5 Types of Mental Health Professionals
Mental illness is highly prevalent and has been showing a consistent increase. People who suffer from mental illness usually present with changes in thinking, emotion, and/or behavior. Mental illnesses can lead to significant disability and difficulty in interpersonal and interprofessional relationships. Nearly one in five Americans experience some form of mental illness symptoms. Of these, almost a quarter have symptoms that require treatment. However, it is important to understand that mental illness is treatable, but many people do not seek treatment because of social taboos and misconceptions.
There are five different types of health professionals. Some provide counseling, while others can diagnose and prescribe treatment. These five types include:
- The clinical psychologist is trained in psychology and may have a doctoral degree from an accredited college/university. They are trained to diagnose mental health disorders and provide psychotherapy. They also develop a plan of action and assist clients in achieving education, personal and social development goals. A clinical psychologist works in many different settings, including private clinics, hospitals, prisons, schools, colleges, and local communities. Clinical psychologists need to complete a four-year undergraduate degree in sociology or psychology followed by a master’s degree in clinical psychology. Many clinical psychologists also pursue a Ph.D. in psychology which could take an additional 4-6 years.
- A psychiatrist specializes in the treatment of mental health. Psychiatrists have to complete four years of medical school followed by 3-4 years of residency training in psychiatry. They can diagnose different types of mental health disorders and often prescribe medications to manage a wide range of mental illnesses. Some psychiatrists also offer psychotherapeutic treatment.
- A therapist/counsellor uses psychotherapy techniques to help individuals who suffer from psychological distress. In general, mental health counselors work with individuals dealing with behavior, cognitive and emotional issues. They also work with families, individuals, local communities, and groups to deal with mental health problems and emotional well-being. Mental health counselors often specialize in specific areas such as marital difficulties, substance abuse, grief, and low self-esteem. They work in different environments like colleges, schools, workplaces, law and enforcement agencies, hospitals, universities, etc. Mental health counselors need a bachelor’s degree in sociology, psychology, or social work, followed by 1-2 years of formal training in an accredited master’s degree program. This is followed by practical counseling experience for 2-3 years under the supervision of a licensed counselor.
- A mental health nurse works with individuals, groups, families, and local communities to assess and cater to their mental health needs. A mental health nurse can diagnose and implement a care plan and determine the effectiveness of treatments. These treatments may include psychotherapy, prescription medication, or both. Mental health nurses can work in healthcare institutions, private clinics, community centers, schools, colleges, prisons, or government agencies. In some states, mental health nurses are also permitted to write prescriptions for their patients. Mental health nurses require a Registered Nurse (RN) degree and need to complete a mental health or psychology program for 1-2 years.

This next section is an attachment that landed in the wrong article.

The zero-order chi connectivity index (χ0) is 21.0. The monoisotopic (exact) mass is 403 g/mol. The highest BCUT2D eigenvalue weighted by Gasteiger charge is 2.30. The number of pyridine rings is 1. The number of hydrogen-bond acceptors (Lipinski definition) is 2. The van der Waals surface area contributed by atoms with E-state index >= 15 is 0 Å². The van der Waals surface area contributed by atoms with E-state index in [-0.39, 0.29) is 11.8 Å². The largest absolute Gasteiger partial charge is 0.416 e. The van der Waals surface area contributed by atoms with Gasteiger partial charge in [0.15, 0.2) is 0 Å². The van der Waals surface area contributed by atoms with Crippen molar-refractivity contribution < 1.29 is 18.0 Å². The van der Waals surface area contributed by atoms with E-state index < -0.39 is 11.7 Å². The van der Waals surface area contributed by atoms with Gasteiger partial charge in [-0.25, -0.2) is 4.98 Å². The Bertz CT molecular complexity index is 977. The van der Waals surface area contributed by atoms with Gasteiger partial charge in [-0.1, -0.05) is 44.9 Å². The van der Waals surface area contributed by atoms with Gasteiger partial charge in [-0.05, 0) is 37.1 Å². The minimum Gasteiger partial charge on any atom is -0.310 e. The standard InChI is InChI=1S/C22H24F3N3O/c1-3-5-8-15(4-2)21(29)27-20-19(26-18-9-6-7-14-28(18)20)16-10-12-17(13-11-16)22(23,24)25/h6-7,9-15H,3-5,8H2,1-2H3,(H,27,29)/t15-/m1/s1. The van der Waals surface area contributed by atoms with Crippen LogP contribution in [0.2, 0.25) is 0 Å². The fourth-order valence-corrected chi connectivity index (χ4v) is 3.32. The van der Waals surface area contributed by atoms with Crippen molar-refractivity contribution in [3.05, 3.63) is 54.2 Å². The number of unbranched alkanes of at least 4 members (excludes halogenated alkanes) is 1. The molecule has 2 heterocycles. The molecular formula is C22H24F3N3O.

- A clinical social worker is trained in social work focusing on diagnosis, assessment, treatment, and prevention of mental illnesses, behavioral, and other emotional disorders. A clinical social worker may provide individual, group, or family therapy for more common mental health disorders. They can work in private practice and be affiliated with hospitals, community health services, schools, the government, or outreach programs. They are trained to treat depression, anxiety, post-traumatic disorders, anxiety, addiction, stress management, self-esteem issues, and other mental health issues. A clinical social worker must have a master’s degree in social work and academic training in mental health. Following completion, the clinical social worker must also undertake 1-2 years of supervised clinical training in either general mental health or specialize in one area. Clinical training can be completed in a hospital, mental health clinic, or in an outreach area.
Mental health professionals can specialize in the following areas:
- Addiction to drugs, alcohol, and gambling
- Bereavement and grief
- Behavioral therapy
- Children or adolescents
- Family & marriage counseling
- Religious / pastoral counselor
- Weight loss/eating disorders
Irrespective of the type of mental health professional you choose to become, you will need certification and a valid state license to practice. Also, in order to maintain your license, you will need to undertake continuing education courses every year to keep up to date on clinical advancements in your particular area. This is also part of the licensing requirements for most mental health professions. The demand for mental health professionals has shown consistent growth over the last few years, and there is no shortage of jobs and opportunities in this field. However, you need to make sure you acquire the necessary education and practical experience to help your clients live a better and more fulfilling life.